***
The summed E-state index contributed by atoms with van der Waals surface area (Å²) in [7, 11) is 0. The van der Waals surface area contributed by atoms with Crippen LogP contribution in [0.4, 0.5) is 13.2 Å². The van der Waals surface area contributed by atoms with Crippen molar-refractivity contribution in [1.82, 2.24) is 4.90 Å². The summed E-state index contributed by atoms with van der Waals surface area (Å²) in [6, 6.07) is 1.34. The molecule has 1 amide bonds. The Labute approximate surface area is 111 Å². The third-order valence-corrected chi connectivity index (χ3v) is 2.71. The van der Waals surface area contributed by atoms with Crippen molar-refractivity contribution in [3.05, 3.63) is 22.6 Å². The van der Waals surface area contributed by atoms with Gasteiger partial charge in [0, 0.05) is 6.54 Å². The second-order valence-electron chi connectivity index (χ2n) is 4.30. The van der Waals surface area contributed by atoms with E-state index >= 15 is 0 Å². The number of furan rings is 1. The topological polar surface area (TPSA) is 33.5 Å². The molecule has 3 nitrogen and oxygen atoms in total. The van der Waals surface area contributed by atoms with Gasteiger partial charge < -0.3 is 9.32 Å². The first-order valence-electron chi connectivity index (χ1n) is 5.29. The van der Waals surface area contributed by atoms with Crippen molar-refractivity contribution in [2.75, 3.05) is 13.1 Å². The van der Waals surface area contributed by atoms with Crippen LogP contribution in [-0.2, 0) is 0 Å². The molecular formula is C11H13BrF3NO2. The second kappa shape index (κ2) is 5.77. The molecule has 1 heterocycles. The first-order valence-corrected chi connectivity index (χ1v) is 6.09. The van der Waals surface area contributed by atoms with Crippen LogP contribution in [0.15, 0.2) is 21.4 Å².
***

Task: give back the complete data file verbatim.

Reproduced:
The summed E-state index contributed by atoms with van der Waals surface area (Å²) in [7, 11) is 0. The van der Waals surface area contributed by atoms with Crippen LogP contribution in [0.4, 0.5) is 13.2 Å². The van der Waals surface area contributed by atoms with Crippen molar-refractivity contribution in [1.82, 2.24) is 4.90 Å². The summed E-state index contributed by atoms with van der Waals surface area (Å²) in [6, 6.07) is 1.34. The molecule has 1 amide bonds. The Labute approximate surface area is 111 Å². The third-order valence-corrected chi connectivity index (χ3v) is 2.71. The van der Waals surface area contributed by atoms with Crippen molar-refractivity contribution in [3.05, 3.63) is 22.6 Å². The van der Waals surface area contributed by atoms with Gasteiger partial charge in [0, 0.05) is 6.54 Å². The second-order valence-electron chi connectivity index (χ2n) is 4.30. The van der Waals surface area contributed by atoms with E-state index >= 15 is 0 Å². The number of furan rings is 1. The topological polar surface area (TPSA) is 33.5 Å². The molecule has 3 nitrogen and oxygen atoms in total. The van der Waals surface area contributed by atoms with Gasteiger partial charge < -0.3 is 9.32 Å². The first-order valence-electron chi connectivity index (χ1n) is 5.29. The van der Waals surface area contributed by atoms with Crippen molar-refractivity contribution in [2.75, 3.05) is 13.1 Å². The van der Waals surface area contributed by atoms with Crippen LogP contribution in [-0.2, 0) is 0 Å². The molecular formula is C11H13BrF3NO2. The second kappa shape index (κ2) is 5.77. The molecule has 1 heterocycles. The first-order valence-corrected chi connectivity index (χ1v) is 6.09. The van der Waals surface area contributed by atoms with Crippen LogP contribution in [0.15, 0.2) is 21.4 Å².